Colonoscopy-specific fears in African Americans and Hispanics

Sarah J. Miller, Steven H. Iztkowitz, William H. Redd, Hayley S. Thompson, Heiddis B. Valdimarsdottir, Lina Jandorf

Research output: Contribution to journalArticlepeer-review

10 Scopus citations


Although fears of colonoscopy may deter African Americans and Hispanics from having a screening colonoscopy, little is known about these fears. This study examined the proportion of African Americans and Hispanics who experience colonoscopy-specific fears and identified factors associated with these fears. Data were collected at an academic hospital in New York City between 2008-2010. African Americans (N = 383) and Hispanics (N = 407) who received a recommendation for a screening colonoscopy completed a questionnaire that assessed: colonoscopy-specific fears, demographics, and psychological variables. Presence of colonoscopy-specific fears was endorsed by 79.5% of participants. Being female (p < 0.001), speaking English (p < 0.001), having greater perceived risk of colorectal cancer (CRC) (p < 0.01), greater worry about risk of CRC (p < 0.01), greater fear of CRC (p < 0.001) and lower levels of self-efficacy of having a colonoscopy (p < 0.01) were associated with greater colonoscopy-specific fears. Results can inform interventions designed to assuage fears in African Americans and Hispanics.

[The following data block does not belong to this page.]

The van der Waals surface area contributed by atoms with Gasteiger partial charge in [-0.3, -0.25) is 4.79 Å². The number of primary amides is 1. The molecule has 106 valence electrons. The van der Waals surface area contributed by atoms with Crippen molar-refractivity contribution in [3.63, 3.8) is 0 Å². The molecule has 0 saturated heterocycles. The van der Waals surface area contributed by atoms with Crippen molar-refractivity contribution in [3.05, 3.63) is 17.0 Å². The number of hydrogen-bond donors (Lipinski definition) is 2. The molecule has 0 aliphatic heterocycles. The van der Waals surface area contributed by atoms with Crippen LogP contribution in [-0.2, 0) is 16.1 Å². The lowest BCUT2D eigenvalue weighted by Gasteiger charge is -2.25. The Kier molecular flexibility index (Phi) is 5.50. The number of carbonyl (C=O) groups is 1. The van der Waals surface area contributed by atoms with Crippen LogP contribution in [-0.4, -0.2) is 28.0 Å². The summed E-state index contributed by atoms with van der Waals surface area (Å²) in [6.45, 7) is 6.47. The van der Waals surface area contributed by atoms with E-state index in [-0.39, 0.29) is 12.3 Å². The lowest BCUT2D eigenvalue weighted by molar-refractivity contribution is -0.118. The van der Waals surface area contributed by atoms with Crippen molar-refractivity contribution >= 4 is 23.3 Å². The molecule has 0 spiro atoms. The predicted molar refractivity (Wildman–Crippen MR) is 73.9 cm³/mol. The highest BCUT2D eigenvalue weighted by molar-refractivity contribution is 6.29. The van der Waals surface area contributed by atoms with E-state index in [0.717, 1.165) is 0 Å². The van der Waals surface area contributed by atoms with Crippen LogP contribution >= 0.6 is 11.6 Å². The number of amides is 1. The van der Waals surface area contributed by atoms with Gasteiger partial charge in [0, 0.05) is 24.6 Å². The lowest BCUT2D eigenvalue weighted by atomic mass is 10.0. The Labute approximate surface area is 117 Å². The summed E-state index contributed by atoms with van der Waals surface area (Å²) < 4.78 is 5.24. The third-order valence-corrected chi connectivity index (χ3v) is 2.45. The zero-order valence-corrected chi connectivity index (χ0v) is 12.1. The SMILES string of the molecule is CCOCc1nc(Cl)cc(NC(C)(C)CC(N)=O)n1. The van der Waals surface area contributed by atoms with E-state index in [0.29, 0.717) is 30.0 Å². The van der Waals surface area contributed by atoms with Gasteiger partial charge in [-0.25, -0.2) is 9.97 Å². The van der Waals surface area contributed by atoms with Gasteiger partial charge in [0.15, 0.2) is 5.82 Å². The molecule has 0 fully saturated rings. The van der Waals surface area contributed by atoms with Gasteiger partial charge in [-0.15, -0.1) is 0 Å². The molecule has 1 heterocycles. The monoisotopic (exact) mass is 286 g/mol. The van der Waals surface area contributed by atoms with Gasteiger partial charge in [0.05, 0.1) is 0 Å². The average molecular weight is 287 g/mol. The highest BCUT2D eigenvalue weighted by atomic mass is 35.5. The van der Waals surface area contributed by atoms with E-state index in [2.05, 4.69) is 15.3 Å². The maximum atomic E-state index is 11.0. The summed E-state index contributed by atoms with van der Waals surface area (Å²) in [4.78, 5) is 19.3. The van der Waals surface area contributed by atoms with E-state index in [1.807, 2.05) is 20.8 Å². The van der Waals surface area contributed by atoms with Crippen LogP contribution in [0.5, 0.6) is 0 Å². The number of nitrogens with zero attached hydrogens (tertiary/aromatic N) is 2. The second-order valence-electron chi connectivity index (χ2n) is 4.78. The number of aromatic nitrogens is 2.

Original languageEnglish
Pages (from-to)41-48
Number of pages8
JournalBehavioral Medicine
Issue number2
StatePublished - 3 Apr 2015
Externally publishedYes


  • Colorectal cancer prevention
  • fears
  • screening colonoscopy


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